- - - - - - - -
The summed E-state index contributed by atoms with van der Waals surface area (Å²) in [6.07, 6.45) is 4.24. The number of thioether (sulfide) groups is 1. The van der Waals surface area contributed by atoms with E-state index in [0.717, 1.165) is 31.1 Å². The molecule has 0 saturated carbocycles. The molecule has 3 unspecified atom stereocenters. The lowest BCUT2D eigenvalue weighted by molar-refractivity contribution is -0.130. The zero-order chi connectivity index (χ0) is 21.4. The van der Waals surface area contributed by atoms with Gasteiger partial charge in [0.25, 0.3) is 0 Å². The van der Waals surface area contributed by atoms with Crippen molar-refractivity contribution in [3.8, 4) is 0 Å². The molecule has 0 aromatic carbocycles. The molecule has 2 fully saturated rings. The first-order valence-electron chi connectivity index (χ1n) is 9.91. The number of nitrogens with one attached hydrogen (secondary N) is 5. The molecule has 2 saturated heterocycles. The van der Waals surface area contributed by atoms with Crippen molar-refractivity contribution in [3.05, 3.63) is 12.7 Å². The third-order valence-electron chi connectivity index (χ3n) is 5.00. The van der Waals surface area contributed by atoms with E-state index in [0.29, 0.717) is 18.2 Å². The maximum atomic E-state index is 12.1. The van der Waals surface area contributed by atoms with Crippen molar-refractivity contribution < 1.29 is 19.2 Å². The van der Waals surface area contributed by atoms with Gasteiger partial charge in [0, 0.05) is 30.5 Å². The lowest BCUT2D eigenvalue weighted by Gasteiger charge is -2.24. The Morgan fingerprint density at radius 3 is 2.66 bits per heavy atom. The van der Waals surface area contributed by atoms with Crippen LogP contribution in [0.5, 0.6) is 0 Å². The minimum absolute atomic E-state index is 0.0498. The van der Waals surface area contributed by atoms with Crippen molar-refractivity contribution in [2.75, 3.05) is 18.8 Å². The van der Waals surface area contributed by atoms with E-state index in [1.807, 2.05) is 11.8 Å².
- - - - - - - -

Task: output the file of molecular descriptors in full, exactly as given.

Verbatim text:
The summed E-state index contributed by atoms with van der Waals surface area (Å²) in [6.07, 6.45) is 4.24. The number of thioether (sulfide) groups is 1. The van der Waals surface area contributed by atoms with E-state index in [0.717, 1.165) is 31.1 Å². The molecule has 0 saturated carbocycles. The molecule has 3 unspecified atom stereocenters. The lowest BCUT2D eigenvalue weighted by molar-refractivity contribution is -0.130. The zero-order chi connectivity index (χ0) is 21.4. The van der Waals surface area contributed by atoms with Gasteiger partial charge in [0.25, 0.3) is 0 Å². The van der Waals surface area contributed by atoms with Crippen molar-refractivity contribution in [3.8, 4) is 0 Å². The molecule has 0 aromatic carbocycles. The molecule has 2 fully saturated rings. The first-order valence-electron chi connectivity index (χ1n) is 9.91. The number of nitrogens with one attached hydrogen (secondary N) is 5. The molecule has 2 saturated heterocycles. The van der Waals surface area contributed by atoms with Crippen molar-refractivity contribution in [3.05, 3.63) is 12.7 Å². The third-order valence-electron chi connectivity index (χ3n) is 5.00. The van der Waals surface area contributed by atoms with E-state index in [0.29, 0.717) is 18.2 Å². The maximum atomic E-state index is 12.1. The van der Waals surface area contributed by atoms with Crippen molar-refractivity contribution < 1.29 is 19.2 Å². The van der Waals surface area contributed by atoms with Gasteiger partial charge in [0, 0.05) is 30.5 Å². The lowest BCUT2D eigenvalue weighted by Gasteiger charge is -2.24. The Morgan fingerprint density at radius 3 is 2.66 bits per heavy atom. The van der Waals surface area contributed by atoms with Crippen LogP contribution in [0.5, 0.6) is 0 Å². The minimum absolute atomic E-state index is 0.0498. The van der Waals surface area contributed by atoms with Crippen molar-refractivity contribution in [2.75, 3.05) is 18.8 Å². The van der Waals surface area contributed by atoms with E-state index in [1.807, 2.05) is 11.8 Å².